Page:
Clunker tales will take your breath
By Randy Martin
For the Salisbury Post
Editor’s note: In a recent column about “clunkers,” editorial page editor Chris Verner asked readers to send in their favorite “clunker” stories. Spencer resident Randy Martin offers these:
Since you asked, here are a couple of clunker stories (I had sooo many clunkers in my youth, as I was just a poor lad). These are both true stories!
I was driving my old, beat-up English Ford, a 3-speed manual, down U.S. 1 in Ft. Lauderdale, a four-lane, divided highway, and as I approached a red light, my brake pedal went all the way to the floorboard with no resistance whatever. I yanked on the emergency brake (between the driver’s and passenger seats), and it came off in my hand. I swerved into the grassy median, dodging palm trees, and eventually bumped to a stop against a palm tree.
English Fords really were death traps.
In college in the mid-’60s, I owned a 1957 DeSoto with the enormous tail fins. The thing must have weighed about 20 tons and drove like a tank. The dual exhaust pipes were rusted out, allowing exhaust smoke into the car through the crack in the back seat. You could actually see the smoke coming through the crack.
So I got that fixed, or thought I did, and headed from college in Ohio to spring break in Ft. Lauderdale, in 1964, with my fiance and four frat brothers. In northern Kentucky, on I-75, one of the back-seat riders said, “Hey, there’s smoke coming through the crack in the seat back here!”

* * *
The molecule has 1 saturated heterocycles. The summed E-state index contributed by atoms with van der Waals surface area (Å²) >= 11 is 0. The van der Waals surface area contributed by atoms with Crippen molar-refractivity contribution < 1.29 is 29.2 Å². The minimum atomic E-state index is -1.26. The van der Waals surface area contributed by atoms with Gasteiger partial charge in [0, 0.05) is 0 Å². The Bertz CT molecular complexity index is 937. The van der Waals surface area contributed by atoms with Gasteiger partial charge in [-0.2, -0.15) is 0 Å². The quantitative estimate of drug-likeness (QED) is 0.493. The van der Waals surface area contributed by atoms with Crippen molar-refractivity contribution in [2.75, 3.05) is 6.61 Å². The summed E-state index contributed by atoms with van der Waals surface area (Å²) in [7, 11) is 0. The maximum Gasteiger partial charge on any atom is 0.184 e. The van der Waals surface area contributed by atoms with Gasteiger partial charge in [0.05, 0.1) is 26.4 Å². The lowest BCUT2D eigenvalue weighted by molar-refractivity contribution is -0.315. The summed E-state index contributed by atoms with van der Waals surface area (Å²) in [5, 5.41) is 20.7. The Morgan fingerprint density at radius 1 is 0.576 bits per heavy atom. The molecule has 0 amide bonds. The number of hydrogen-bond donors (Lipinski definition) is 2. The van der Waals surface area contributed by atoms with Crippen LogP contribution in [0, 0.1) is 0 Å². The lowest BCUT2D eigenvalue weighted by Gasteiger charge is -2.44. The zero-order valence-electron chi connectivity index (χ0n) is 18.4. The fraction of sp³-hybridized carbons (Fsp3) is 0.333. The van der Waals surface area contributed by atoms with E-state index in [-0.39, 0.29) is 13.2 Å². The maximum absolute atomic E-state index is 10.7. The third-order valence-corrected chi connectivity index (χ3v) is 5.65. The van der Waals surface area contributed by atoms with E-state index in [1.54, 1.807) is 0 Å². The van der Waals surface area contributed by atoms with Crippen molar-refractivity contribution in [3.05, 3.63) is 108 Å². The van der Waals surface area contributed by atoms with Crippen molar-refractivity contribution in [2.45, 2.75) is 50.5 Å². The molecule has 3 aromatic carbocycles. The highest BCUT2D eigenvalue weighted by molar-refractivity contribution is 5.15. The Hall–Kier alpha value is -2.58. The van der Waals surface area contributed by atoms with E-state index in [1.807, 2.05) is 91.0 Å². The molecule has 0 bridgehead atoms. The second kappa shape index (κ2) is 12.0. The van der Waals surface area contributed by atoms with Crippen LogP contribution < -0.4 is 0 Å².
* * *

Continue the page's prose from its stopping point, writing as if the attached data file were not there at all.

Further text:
I said, “Nah, you’re imagining things, I got that fixed.”
A few minutes later, I noticed everyone in the car was sleeping except me, and I was feeling like I’d had a few beers. Then the guy who had complained about seeing smoke sat up suddenly, hitting himself in the head. I saw him in my rear view mirror, and hollered his name. He didn’t answer.
“Oh, #@$%,” I thought, “carbon monoxide poisoning!”
I pulled off the highway and started dragging unconscious people out of the car, slapping them silly and yelling “breathe deep! Breathe deep!” Everyone came around eventually, although not without some near mishaps. One big fellow jumped up and ran straight toward the highway. I had to tackle him from behind to keep him out of the traffic.
A truck driver stopped and radioed for an ambulance on his CB. My brother, who was in a lead car, noticed I wasn’t behind him, and came in reverse on the shoulder until he found me. We decided not to wait for the ambulance, and squeezed the three guys from my back seat, who were the worst affected, into his car, while I drove on to Lexington with my windows down.
I found a repair shop, and my brother and I watched closely while the mechanic put tail pipe extensions through the bumper, the recently unconscious frat brothers, true to their Deke selves, went across the street to a bar and got roaring drunk.
Spring break is another story.